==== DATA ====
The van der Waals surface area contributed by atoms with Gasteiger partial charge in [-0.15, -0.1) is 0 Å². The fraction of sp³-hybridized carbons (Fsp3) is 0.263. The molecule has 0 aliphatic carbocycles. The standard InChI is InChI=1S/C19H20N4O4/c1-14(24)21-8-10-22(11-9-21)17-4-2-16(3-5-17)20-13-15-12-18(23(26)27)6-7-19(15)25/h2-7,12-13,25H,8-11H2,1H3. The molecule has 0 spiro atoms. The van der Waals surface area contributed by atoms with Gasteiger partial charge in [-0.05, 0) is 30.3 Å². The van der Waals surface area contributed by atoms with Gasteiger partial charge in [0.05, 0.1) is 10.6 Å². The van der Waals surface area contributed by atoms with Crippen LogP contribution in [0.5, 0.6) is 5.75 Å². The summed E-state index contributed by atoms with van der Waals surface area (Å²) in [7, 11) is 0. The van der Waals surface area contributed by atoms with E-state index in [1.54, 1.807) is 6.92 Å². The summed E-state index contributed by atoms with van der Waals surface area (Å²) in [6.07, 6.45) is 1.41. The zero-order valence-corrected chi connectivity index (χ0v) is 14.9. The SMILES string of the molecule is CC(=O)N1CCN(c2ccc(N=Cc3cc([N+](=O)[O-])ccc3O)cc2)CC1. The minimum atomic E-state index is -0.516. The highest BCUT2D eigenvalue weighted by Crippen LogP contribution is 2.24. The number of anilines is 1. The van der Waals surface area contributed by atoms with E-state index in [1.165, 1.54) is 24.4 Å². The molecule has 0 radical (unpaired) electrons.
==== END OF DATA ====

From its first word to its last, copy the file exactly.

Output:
The van der Waals surface area contributed by atoms with Gasteiger partial charge in [-0.15, -0.1) is 0 Å². The fraction of sp³-hybridized carbons (Fsp3) is 0.263. The molecule has 0 aliphatic carbocycles. The standard InChI is InChI=1S/C19H20N4O4/c1-14(24)21-8-10-22(11-9-21)17-4-2-16(3-5-17)20-13-15-12-18(23(26)27)6-7-19(15)25/h2-7,12-13,25H,8-11H2,1H3. The molecule has 0 spiro atoms. The van der Waals surface area contributed by atoms with Gasteiger partial charge in [-0.05, 0) is 30.3 Å². The van der Waals surface area contributed by atoms with Gasteiger partial charge in [0.05, 0.1) is 10.6 Å². The van der Waals surface area contributed by atoms with Crippen LogP contribution in [0.5, 0.6) is 5.75 Å². The summed E-state index contributed by atoms with van der Waals surface area (Å²) in [7, 11) is 0. The van der Waals surface area contributed by atoms with E-state index in [1.54, 1.807) is 6.92 Å². The summed E-state index contributed by atoms with van der Waals surface area (Å²) in [6.07, 6.45) is 1.41. The zero-order valence-corrected chi connectivity index (χ0v) is 14.9. The SMILES string of the molecule is CC(=O)N1CCN(c2ccc(N=Cc3cc([N+](=O)[O-])ccc3O)cc2)CC1. The minimum atomic E-state index is -0.516. The highest BCUT2D eigenvalue weighted by Crippen LogP contribution is 2.24. The number of anilines is 1. The van der Waals surface area contributed by atoms with E-state index in [1.165, 1.54) is 24.4 Å². The molecule has 0 radical (unpaired) electrons.